Fact meets legend. A very thorough and well balanced account of the epic fight that's maybe not so epic. Desjardin tells the whole story of the 20th MFact meets legend. A very thorough and well balanced account of the epic fight that's maybe not so epic. Desjardin tells the whole story of the 20th Maine before the battle and afterwards as well. He also covers the 15th Alabama with equal thoroughness and evenhandedness. Maps and pictures as well as very detailed appendices are all here. We learn much more about the men to include the XO of the regiment, Ellis Spear, who after Chamberlain left the regiment, served a cowardly and absent CO. Spear did all the work and became a defacto commander without the pay and honors. A PA regiment refused to attack the Big Round Top so after their defense of the Little Round Top, the 20th Maine pressed on for that too. Desjardin was an advisor for the film Gettysburg and talks at length how the book Killer Angels and the movie have brought this fight to the public's attention. The last chapter talks all about the iconization of this fight....more
Garry Wills has written 189 pages and another 100 or so pages of appendices and notes about a speech of 272 words. It's formidable and at times dry buGarry Wills has written 189 pages and another 100 or so pages of appendices and notes about a speech of 272 words. It's formidable and at times dry but it's thorough. He discusses: Lincoln's mentors and influences; the displacement of Roman allusion by the Greek Revival movement at Lincoln's time; the Declaration of Independence and the Constitution as they relate to the Gettysburg address; detailed rhetoric analyis of the words, structure, and clauses of the speech- to name a few. There's a discussion on cemetery design and landscaping during the 19th Century. Lincoln loved words and saw them as weapons. He was a word nerd and what he achieved with his remarks was transformational. He wasn't even the key speaker for the event. The most popular speaker of the time, the President of Harvard talked for two hours and nobody remembers what he said. Lincoln spoke for a few minutes and his words are memorized by school children. This book will tell you more than you want to know but there's so much we don't know about Lincoln and how he came to write this masterpiece. Be prepared to learn much but be prepared for a slow and excruciating read at times. ...more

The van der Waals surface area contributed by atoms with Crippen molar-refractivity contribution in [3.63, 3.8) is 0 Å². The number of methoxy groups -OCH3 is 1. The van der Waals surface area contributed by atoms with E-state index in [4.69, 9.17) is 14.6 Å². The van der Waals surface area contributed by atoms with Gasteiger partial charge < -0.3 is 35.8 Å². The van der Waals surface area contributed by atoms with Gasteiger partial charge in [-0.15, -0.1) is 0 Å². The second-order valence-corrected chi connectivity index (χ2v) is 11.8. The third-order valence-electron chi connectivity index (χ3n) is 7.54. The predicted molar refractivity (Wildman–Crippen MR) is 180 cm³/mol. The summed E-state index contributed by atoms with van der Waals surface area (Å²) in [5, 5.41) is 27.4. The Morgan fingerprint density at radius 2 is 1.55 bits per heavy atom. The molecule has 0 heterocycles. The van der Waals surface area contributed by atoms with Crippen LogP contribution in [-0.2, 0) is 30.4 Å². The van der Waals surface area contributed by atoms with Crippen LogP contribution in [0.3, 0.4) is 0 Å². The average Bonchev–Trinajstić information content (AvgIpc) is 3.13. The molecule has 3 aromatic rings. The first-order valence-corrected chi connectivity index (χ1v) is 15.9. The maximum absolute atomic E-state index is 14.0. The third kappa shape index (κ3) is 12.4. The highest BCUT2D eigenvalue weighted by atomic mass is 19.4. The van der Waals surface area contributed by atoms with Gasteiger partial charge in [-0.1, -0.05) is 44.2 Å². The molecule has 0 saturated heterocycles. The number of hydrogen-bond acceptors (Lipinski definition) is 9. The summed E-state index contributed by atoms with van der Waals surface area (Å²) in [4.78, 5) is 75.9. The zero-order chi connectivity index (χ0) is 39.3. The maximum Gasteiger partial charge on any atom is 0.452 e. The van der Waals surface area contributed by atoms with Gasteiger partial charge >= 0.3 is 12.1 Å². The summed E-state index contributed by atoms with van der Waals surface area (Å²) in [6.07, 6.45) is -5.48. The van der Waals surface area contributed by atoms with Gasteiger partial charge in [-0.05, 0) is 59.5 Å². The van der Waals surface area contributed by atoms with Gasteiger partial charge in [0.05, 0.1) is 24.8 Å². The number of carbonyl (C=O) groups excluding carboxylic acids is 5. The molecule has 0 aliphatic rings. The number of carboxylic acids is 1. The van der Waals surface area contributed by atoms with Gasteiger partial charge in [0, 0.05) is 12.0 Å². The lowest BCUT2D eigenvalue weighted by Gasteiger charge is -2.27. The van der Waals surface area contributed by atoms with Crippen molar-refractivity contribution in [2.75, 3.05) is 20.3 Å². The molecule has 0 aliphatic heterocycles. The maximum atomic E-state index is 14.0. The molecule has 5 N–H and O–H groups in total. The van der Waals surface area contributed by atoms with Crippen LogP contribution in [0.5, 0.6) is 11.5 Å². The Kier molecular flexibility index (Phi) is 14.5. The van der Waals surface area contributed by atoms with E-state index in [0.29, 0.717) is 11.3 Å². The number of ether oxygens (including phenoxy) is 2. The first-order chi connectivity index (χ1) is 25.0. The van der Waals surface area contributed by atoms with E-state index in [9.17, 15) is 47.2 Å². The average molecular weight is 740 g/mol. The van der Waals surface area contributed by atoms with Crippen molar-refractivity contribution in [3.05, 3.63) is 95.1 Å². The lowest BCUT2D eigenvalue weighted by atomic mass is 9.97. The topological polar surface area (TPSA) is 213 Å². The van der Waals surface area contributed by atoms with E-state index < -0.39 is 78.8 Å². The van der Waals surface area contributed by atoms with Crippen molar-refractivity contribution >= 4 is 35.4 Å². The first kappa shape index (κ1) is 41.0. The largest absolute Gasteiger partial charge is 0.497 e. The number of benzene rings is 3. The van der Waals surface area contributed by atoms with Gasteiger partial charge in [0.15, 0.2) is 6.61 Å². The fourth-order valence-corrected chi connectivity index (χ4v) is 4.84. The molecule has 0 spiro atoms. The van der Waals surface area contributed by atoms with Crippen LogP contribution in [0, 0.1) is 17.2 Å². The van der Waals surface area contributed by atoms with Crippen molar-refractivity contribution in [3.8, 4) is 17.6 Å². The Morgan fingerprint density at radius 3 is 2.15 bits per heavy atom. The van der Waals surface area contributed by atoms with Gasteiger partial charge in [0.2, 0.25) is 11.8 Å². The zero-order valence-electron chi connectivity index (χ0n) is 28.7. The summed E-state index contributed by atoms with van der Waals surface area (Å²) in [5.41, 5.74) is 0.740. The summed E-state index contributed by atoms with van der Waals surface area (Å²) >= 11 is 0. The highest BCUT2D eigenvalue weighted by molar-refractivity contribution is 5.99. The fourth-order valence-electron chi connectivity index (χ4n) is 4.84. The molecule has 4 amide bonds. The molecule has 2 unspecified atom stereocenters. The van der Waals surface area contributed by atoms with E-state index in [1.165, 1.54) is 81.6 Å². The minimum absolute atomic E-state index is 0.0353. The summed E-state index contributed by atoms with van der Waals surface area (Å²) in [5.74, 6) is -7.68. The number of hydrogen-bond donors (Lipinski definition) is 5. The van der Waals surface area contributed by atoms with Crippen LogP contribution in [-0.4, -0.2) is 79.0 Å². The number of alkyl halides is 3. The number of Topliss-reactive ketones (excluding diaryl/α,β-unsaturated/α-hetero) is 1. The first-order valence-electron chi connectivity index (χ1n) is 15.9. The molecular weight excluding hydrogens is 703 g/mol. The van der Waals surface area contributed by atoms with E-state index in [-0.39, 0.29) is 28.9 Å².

Swanson deftly picks up from where his book, Manhunt, left us and expertly gives us a day by day view of the USA as it mourned Lincoln and pursued JefSwanson deftly picks up from where his book, Manhunt, left us and expertly gives us a day by day view of the USA as it mourned Lincoln and pursued Jeff Davis. Davis had already fled Richmond when Lincoln was killed. He was not the object of interest until after Lincoln's death. Lincoln visited Richmond and was walking its streets shortly after its fall. It would have been like Bush walking around Baghdad. No President has been so close to a warfront. How ironic that he was killed in his city, Washington, after being so exposed in the theater of war. Lots of interesting and strange stories about both men. The Lincoln mourning train was very interesting. They would actually stop in the major cities and debark the casket, parade it through the city, and have it on hand for viewing. In Philadelphia they displayed Lincoln right next to the Liberty Bell. Davis had his own mourning train from New Orleans to Richmond when he died some three decades later. Swanson has a good discussion of the Lost Cause with Davis and the martyring effect of Lincoln as a secular saint. People have been coming into the library looking for Bill O'Reilly's book on Lincoln which has long wait lists, so I immediately recommend Swanson's books as an immediate read. They are meticulously researched and the products of a man with a passion for the subject. Well kept secrets that more folks need to read and enjoy....more
Good, well researched account of Booth's infamous act. Lots of parallels to today with Stanton hiding the body of Booth just like OBL in Pakistan. AlsGood, well researched account of Booth's infamous act. Lots of parallels to today with Stanton hiding the body of Booth just like OBL in Pakistan. Also the issue of trying the assassins by military tribunals like Guantanamo. Booth shot down just like OBL too. Booth wasn't much of a planner. He saw an opportunity and acted impetuously. I'll be moderating a panel with the author in April. Looking forward to meeting him and seeing what his next book is about....more